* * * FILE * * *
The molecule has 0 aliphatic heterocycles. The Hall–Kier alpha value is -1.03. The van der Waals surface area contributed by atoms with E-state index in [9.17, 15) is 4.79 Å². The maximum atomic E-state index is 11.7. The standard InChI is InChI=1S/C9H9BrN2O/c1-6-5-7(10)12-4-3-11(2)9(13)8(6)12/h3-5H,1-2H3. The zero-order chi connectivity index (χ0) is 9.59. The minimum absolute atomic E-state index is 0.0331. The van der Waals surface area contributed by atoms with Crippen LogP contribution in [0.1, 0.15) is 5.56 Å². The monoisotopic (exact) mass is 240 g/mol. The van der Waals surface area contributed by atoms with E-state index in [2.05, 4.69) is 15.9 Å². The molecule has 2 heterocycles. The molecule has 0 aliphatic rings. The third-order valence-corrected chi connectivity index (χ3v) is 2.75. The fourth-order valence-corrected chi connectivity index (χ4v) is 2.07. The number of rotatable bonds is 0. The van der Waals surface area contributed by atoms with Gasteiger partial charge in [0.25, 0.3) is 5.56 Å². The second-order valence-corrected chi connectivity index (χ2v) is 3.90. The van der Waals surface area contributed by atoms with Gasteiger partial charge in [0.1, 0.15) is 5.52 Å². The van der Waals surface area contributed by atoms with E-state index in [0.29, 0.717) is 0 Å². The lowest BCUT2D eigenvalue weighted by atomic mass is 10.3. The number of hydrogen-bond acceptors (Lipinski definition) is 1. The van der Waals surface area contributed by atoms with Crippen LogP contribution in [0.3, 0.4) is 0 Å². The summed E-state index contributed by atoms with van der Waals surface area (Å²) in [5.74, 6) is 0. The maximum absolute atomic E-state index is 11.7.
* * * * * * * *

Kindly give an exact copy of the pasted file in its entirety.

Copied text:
The molecule has 0 aliphatic heterocycles. The Hall–Kier alpha value is -1.03. The van der Waals surface area contributed by atoms with E-state index in [9.17, 15) is 4.79 Å². The maximum atomic E-state index is 11.7. The standard InChI is InChI=1S/C9H9BrN2O/c1-6-5-7(10)12-4-3-11(2)9(13)8(6)12/h3-5H,1-2H3. The zero-order chi connectivity index (χ0) is 9.59. The minimum absolute atomic E-state index is 0.0331. The van der Waals surface area contributed by atoms with Crippen LogP contribution in [0.1, 0.15) is 5.56 Å². The monoisotopic (exact) mass is 240 g/mol. The van der Waals surface area contributed by atoms with E-state index in [2.05, 4.69) is 15.9 Å². The molecule has 2 heterocycles. The molecule has 0 aliphatic rings. The third-order valence-corrected chi connectivity index (χ3v) is 2.75. The fourth-order valence-corrected chi connectivity index (χ4v) is 2.07. The number of rotatable bonds is 0. The van der Waals surface area contributed by atoms with Gasteiger partial charge in [0.25, 0.3) is 5.56 Å². The second-order valence-corrected chi connectivity index (χ2v) is 3.90. The van der Waals surface area contributed by atoms with Gasteiger partial charge in [0.1, 0.15) is 5.52 Å². The van der Waals surface area contributed by atoms with E-state index in [0.29, 0.717) is 0 Å². The lowest BCUT2D eigenvalue weighted by atomic mass is 10.3. The number of hydrogen-bond acceptors (Lipinski definition) is 1. The van der Waals surface area contributed by atoms with Crippen LogP contribution in [0.3, 0.4) is 0 Å². The summed E-state index contributed by atoms with van der Waals surface area (Å²) in [5.74, 6) is 0. The maximum absolute atomic E-state index is 11.7.